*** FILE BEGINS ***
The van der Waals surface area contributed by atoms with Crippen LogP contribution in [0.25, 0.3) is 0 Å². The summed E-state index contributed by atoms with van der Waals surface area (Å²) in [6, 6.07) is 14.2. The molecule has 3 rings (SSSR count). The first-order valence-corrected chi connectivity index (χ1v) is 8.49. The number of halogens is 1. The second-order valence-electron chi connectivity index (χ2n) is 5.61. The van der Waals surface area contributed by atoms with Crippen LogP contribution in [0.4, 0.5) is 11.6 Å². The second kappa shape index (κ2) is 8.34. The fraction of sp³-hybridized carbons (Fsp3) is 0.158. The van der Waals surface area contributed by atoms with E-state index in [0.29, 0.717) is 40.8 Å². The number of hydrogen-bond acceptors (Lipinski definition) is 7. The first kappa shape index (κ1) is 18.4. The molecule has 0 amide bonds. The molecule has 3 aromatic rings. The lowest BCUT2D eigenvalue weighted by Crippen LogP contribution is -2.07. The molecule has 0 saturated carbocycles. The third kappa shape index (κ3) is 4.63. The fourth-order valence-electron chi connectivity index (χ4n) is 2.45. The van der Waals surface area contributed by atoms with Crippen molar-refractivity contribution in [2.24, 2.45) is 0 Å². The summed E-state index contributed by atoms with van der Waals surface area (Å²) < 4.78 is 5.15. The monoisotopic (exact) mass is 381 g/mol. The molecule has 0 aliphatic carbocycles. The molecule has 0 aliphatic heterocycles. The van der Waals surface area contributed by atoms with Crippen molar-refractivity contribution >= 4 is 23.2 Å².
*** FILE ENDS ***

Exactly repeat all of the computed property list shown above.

The van der Waals surface area contributed by atoms with Crippen LogP contribution in [0.25, 0.3) is 0 Å². The summed E-state index contributed by atoms with van der Waals surface area (Å²) in [6, 6.07) is 14.2. The molecule has 3 rings (SSSR count). The first-order valence-corrected chi connectivity index (χ1v) is 8.49. The number of halogens is 1. The second-order valence-electron chi connectivity index (χ2n) is 5.61. The van der Waals surface area contributed by atoms with Crippen LogP contribution in [0.4, 0.5) is 11.6 Å². The second kappa shape index (κ2) is 8.34. The fraction of sp³-hybridized carbons (Fsp3) is 0.158. The van der Waals surface area contributed by atoms with E-state index in [0.29, 0.717) is 40.8 Å². The number of hydrogen-bond acceptors (Lipinski definition) is 7. The first kappa shape index (κ1) is 18.4. The molecule has 0 amide bonds. The molecule has 3 aromatic rings. The lowest BCUT2D eigenvalue weighted by Crippen LogP contribution is -2.07. The molecule has 0 saturated carbocycles. The third kappa shape index (κ3) is 4.63. The fourth-order valence-electron chi connectivity index (χ4n) is 2.45. The van der Waals surface area contributed by atoms with Crippen molar-refractivity contribution in [2.24, 2.45) is 0 Å². The summed E-state index contributed by atoms with van der Waals surface area (Å²) < 4.78 is 5.15. The monoisotopic (exact) mass is 381 g/mol. The molecule has 0 aliphatic carbocycles. The molecule has 0 aliphatic heterocycles. The van der Waals surface area contributed by atoms with Crippen molar-refractivity contribution >= 4 is 23.2 Å².